Gov’t: Phnom Tamao Is Too Sandy for Trees, Wild Pigs Were a Nuisance

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Land clearing in the Phnom Tamao forest on August 1, 2022. (Kuoy Langdy/VOD)
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The land under the Phnom Tamao forest is too sandy for a forest, a new zoo will be built in exchange for the satellite-city development, and wild pigs were destroying crops on nearby farms. That’s what government officials claimed in response to growing dissent over flattening the Takeo province forest. 

Under fire over the rapid destruction of the Phnom Tamao forest by private developers, the Forestry Administration issued a statement Thursday afternoon defending the project.

The statement, also shared by the government’s spokespersons unit, took various approaches to justify the controversial development, which has seen the forest privatized for tycoons and around 130 hectares razed since the weekend.

The Forestry Administration said on Thursday that the land was not very good for a forest.

“This area is full of sand, on which the trees couldn’t grow well. The government decided to take this area to develop as a satellite city, which will be near the new airport and close to the Bati resort,” it said, referring to Tonle Bati lake, a popular weekend spot that is also slated to be partially filled for development.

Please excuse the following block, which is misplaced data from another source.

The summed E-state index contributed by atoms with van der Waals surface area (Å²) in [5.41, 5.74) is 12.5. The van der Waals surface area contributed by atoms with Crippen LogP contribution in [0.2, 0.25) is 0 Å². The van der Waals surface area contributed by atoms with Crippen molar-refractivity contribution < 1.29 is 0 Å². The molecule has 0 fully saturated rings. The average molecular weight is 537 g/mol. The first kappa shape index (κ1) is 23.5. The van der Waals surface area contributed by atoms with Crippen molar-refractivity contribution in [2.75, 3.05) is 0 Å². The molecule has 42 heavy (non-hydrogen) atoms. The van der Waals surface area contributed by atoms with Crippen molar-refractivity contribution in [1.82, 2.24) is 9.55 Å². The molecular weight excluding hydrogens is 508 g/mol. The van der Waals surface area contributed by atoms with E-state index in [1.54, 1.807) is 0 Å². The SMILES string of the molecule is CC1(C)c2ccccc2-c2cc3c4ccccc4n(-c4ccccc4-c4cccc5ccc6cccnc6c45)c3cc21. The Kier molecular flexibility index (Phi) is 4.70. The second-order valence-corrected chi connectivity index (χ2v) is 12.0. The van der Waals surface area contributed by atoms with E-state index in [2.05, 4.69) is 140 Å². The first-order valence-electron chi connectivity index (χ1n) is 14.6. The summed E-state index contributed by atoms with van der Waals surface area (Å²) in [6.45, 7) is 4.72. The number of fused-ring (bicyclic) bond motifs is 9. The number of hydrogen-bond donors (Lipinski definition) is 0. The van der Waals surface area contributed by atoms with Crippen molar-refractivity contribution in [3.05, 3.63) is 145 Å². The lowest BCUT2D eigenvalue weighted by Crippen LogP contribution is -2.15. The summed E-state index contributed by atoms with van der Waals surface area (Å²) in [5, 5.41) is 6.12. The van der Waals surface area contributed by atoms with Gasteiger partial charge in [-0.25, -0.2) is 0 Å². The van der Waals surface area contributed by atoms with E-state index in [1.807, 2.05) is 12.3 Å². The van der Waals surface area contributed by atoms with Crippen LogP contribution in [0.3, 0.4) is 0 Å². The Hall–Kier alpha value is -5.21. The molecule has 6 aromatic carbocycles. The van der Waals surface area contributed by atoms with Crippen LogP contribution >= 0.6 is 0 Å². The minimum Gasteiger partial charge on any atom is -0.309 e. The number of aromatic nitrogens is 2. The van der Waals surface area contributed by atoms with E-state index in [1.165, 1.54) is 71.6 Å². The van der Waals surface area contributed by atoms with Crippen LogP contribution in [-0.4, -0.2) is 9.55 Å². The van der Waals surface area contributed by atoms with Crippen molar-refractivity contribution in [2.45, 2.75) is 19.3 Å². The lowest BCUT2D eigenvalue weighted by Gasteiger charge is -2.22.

The statement explained that the Phnom Tamao forest had not been sold to the developers, but was part of an exchange: The companies would build a new zoo in Siem Reap as the condition for receiving the land, and also build parks, reservoirs, museums and a Mondulkiri attraction.

The Forestry Administration added that the wildlife in the forest was not significant and had been a nuisance to local farmers.

“To clarify, this area doesn’t have any important rare wildlife as has been mentioned. But this area has wild pigs which destroy people’s crops,” it said.

The Phnom Tamao Wildlife Rescue Center and Zoo will remain on 400 hectares of the 2,000-plus hectare area, fenced off and protected, it said.

Nick Marx, director of Wildlife Alliance, has said that there are believed to be more than 100 endangered sambar deer in the forest, while painted storks, pelicans and greater adjutants make it their home for parts of the year.

He said on Thursday that the clearing of the forest was a “betrayal” by the Forestry Administration, which co-runs the zoo with Wildlife Alliance, and that conservation organizations should “think carefully” about continuing to support conservation in a country where the government shows no interest in it.

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